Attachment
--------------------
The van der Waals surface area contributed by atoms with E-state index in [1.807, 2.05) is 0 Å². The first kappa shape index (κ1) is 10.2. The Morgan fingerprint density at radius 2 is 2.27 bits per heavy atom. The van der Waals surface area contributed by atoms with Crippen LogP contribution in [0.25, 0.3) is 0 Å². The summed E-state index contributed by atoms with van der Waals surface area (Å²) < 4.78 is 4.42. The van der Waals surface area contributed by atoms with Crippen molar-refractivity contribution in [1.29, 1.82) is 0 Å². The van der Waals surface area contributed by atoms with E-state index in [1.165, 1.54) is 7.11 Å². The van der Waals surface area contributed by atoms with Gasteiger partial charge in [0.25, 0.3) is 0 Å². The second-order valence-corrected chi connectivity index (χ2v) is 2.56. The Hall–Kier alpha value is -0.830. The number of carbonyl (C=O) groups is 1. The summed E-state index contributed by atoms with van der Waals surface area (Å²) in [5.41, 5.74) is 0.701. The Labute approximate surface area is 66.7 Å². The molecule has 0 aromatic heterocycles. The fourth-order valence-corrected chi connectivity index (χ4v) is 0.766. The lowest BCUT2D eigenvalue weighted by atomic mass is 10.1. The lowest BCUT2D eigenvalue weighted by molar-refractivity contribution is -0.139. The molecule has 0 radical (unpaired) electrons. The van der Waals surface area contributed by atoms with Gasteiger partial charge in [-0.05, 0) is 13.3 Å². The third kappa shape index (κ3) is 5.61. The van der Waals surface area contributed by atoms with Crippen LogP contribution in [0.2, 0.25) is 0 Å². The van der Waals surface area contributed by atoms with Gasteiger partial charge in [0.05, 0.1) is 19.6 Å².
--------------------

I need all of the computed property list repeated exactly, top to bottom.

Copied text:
The van der Waals surface area contributed by atoms with E-state index in [1.807, 2.05) is 0 Å². The first kappa shape index (κ1) is 10.2. The Morgan fingerprint density at radius 2 is 2.27 bits per heavy atom. The van der Waals surface area contributed by atoms with Crippen LogP contribution in [0.25, 0.3) is 0 Å². The summed E-state index contributed by atoms with van der Waals surface area (Å²) < 4.78 is 4.42. The van der Waals surface area contributed by atoms with Crippen molar-refractivity contribution in [1.29, 1.82) is 0 Å². The van der Waals surface area contributed by atoms with E-state index in [1.165, 1.54) is 7.11 Å². The van der Waals surface area contributed by atoms with Gasteiger partial charge in [0.25, 0.3) is 0 Å². The second-order valence-corrected chi connectivity index (χ2v) is 2.56. The Hall–Kier alpha value is -0.830. The number of carbonyl (C=O) groups is 1. The summed E-state index contributed by atoms with van der Waals surface area (Å²) in [5.41, 5.74) is 0.701. The Labute approximate surface area is 66.7 Å². The molecule has 0 aromatic heterocycles. The fourth-order valence-corrected chi connectivity index (χ4v) is 0.766. The lowest BCUT2D eigenvalue weighted by atomic mass is 10.1. The lowest BCUT2D eigenvalue weighted by molar-refractivity contribution is -0.139. The molecule has 0 radical (unpaired) electrons. The van der Waals surface area contributed by atoms with Gasteiger partial charge in [-0.05, 0) is 13.3 Å². The third kappa shape index (κ3) is 5.61. The van der Waals surface area contributed by atoms with Crippen LogP contribution in [0.2, 0.25) is 0 Å². The van der Waals surface area contributed by atoms with Gasteiger partial charge in [0.05, 0.1) is 19.6 Å².